Why Government Regulations on Refrigerants Should Have You Rethinking Your Data Center Cooling Strategy

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Significant change is underway in how we cool our data centers, one that data center owners and operators would do well to pay attention to. An ever-increasing amount of government regulation on compressed refrigerants, the types used in direct expansion (DX) cooling systems today, is paving the way for a variety of new refrigerants to come into use – and not without consequence.

The ban on Hydrochlorofluorocarbons (HCFC) refrigerants like R22 (Freon) started in the US with the phase-out on new equipment in 2010, and a complete ban by 2020 because it damages the ozone layer. While replacement Hydrofluorocarbons (HFC), so-called f-gas refrigerants, such as R134a and R410a do not deplete the ozone they could apparently soon see the same fate due to their global warming potential (GWP). European countries such as Switzerland, Netherlands and other European countries are already regulating even these newer refrigerants and the US, UK, and others are likely soon to follow.

Which brings us to yet another generation of refrigerants known as Hydrofluoroolefin (HFO) refrigerants such as R-32 and R-1234ze. While these address the global warming impact and environmental concerns of earlier generations of refrigerants, they bring another issue: they’re flammable. Under normal operating conditions that’s not necessarily a concern – after all, many of us heat our homes with oil or gas, both of which are flammable. But should things go awry, it does raise the possibility of a flammable liquid or gas escaping into a data center and, should it be ignited by any kind of spark, causing a fire.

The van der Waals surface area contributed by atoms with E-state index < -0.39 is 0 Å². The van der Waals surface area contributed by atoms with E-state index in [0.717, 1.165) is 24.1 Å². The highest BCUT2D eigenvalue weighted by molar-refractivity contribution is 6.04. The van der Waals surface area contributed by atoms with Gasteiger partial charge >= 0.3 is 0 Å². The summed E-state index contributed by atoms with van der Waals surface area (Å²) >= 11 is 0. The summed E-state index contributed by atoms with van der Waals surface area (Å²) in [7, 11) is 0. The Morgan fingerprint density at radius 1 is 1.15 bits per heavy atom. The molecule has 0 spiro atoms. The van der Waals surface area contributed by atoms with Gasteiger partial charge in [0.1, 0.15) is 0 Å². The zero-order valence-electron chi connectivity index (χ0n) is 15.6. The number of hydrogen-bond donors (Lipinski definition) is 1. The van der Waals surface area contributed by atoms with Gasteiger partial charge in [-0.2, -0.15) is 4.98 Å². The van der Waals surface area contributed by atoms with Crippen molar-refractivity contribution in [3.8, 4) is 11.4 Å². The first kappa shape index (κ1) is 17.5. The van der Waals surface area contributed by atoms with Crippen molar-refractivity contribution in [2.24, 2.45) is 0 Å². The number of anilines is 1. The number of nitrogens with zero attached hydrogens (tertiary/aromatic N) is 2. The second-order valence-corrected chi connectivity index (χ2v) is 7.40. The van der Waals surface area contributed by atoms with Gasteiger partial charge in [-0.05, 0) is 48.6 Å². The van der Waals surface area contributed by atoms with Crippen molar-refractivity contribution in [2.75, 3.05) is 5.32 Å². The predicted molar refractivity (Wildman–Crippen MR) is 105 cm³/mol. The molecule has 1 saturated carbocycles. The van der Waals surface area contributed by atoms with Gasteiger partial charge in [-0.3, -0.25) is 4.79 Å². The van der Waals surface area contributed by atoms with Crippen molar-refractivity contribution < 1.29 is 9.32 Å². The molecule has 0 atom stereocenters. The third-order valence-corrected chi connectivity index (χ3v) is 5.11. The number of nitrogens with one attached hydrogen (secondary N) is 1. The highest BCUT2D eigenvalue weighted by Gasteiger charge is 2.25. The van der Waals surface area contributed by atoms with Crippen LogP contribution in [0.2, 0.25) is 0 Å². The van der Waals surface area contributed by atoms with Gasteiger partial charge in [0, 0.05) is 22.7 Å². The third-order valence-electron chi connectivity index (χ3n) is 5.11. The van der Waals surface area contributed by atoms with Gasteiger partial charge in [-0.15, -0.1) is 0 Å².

This is not mere “the sky is falling” thinking. ASHRAE takes the issue seriously enough that it is coming out with new classes of flammability ratings to cover these refrigerants. Likewise, various standards committees are working on regulations around the safety and handling of these materials.

As we look at these new refrigerants being regulated into use it begs the question as to whether or not typical DX computer room air conditioners will be the equipment of choice in data centers of the future. As manufacturers implement refrigerants like R-32 they are creating systems that introduce risk with fairly high flammability. There are other options like R-1234ze and others which is a blend of R-32, and slightly less flammable. The cost of that, however, is typically that the refrigerant is less effective. So your risk of fire goes down along with the overall performance of the cooling system (which of course means cooling costs go up).

All of this should get data center operators thinking about whether they really want these sorts of refrigerants coursing through their data centers at all. So in the future a better approach may well be to use chilled water or central air handling systems where the refrigerant remains outside the data center.

Of course many data centers use such systems already today, including air economizer systems that use outside air to cool data centers. Now, some manufacturers make economizer systems that also employ refrigerants. So you get the benefit of economizer mode cooling, but also the risk that could come with these new breeds of refrigerants.

It makes more sense to keep these refrigerants out of data centers. For years, air and water economizer cooling systems have been bringing significant benefits to data center owners, reducing their costs while helping reduce their carbon footprints.

And such systems have been doing this without the risk that these new breed of refrigerants bring to data centers. It’s clear to me that using such refrigerants is a risk you don’t have to take.

For even more information, take a look at our free white paper, “Economizer Modes of Data Center Cooling Systems.”

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